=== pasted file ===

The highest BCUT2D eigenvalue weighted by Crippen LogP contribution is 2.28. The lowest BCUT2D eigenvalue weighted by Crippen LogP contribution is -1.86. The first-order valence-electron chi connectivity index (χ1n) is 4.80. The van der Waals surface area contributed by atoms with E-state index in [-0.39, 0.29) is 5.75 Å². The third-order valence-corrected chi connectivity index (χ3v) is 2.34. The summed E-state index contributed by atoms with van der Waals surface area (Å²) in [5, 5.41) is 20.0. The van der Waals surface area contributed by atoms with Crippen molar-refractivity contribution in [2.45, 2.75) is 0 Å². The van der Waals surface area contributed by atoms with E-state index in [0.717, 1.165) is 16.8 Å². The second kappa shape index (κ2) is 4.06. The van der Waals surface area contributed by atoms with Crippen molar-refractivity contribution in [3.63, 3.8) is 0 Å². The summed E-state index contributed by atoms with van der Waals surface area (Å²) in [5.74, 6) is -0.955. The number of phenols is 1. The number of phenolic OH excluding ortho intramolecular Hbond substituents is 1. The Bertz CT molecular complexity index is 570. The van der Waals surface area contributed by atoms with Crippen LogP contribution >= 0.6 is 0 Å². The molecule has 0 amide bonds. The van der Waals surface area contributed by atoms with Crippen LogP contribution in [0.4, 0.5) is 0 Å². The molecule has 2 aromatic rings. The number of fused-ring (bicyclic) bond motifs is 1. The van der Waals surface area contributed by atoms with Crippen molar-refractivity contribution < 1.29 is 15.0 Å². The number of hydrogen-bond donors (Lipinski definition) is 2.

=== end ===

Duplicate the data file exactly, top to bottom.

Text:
The highest BCUT2D eigenvalue weighted by Crippen LogP contribution is 2.28. The lowest BCUT2D eigenvalue weighted by Crippen LogP contribution is -1.86. The first-order valence-electron chi connectivity index (χ1n) is 4.80. The van der Waals surface area contributed by atoms with E-state index in [-0.39, 0.29) is 5.75 Å². The third-order valence-corrected chi connectivity index (χ3v) is 2.34. The summed E-state index contributed by atoms with van der Waals surface area (Å²) in [5, 5.41) is 20.0. The van der Waals surface area contributed by atoms with Crippen molar-refractivity contribution in [2.45, 2.75) is 0 Å². The van der Waals surface area contributed by atoms with E-state index in [0.717, 1.165) is 16.8 Å². The second kappa shape index (κ2) is 4.06. The van der Waals surface area contributed by atoms with Crippen molar-refractivity contribution in [3.63, 3.8) is 0 Å². The summed E-state index contributed by atoms with van der Waals surface area (Å²) in [5.74, 6) is -0.955. The number of phenols is 1. The number of phenolic OH excluding ortho intramolecular Hbond substituents is 1. The Bertz CT molecular complexity index is 570. The van der Waals surface area contributed by atoms with Crippen LogP contribution >= 0.6 is 0 Å². The molecule has 0 amide bonds. The van der Waals surface area contributed by atoms with Crippen LogP contribution in [0.4, 0.5) is 0 Å². The molecule has 2 aromatic rings. The number of fused-ring (bicyclic) bond motifs is 1. The van der Waals surface area contributed by atoms with Crippen molar-refractivity contribution < 1.29 is 15.0 Å². The number of hydrogen-bond donors (Lipinski definition) is 2.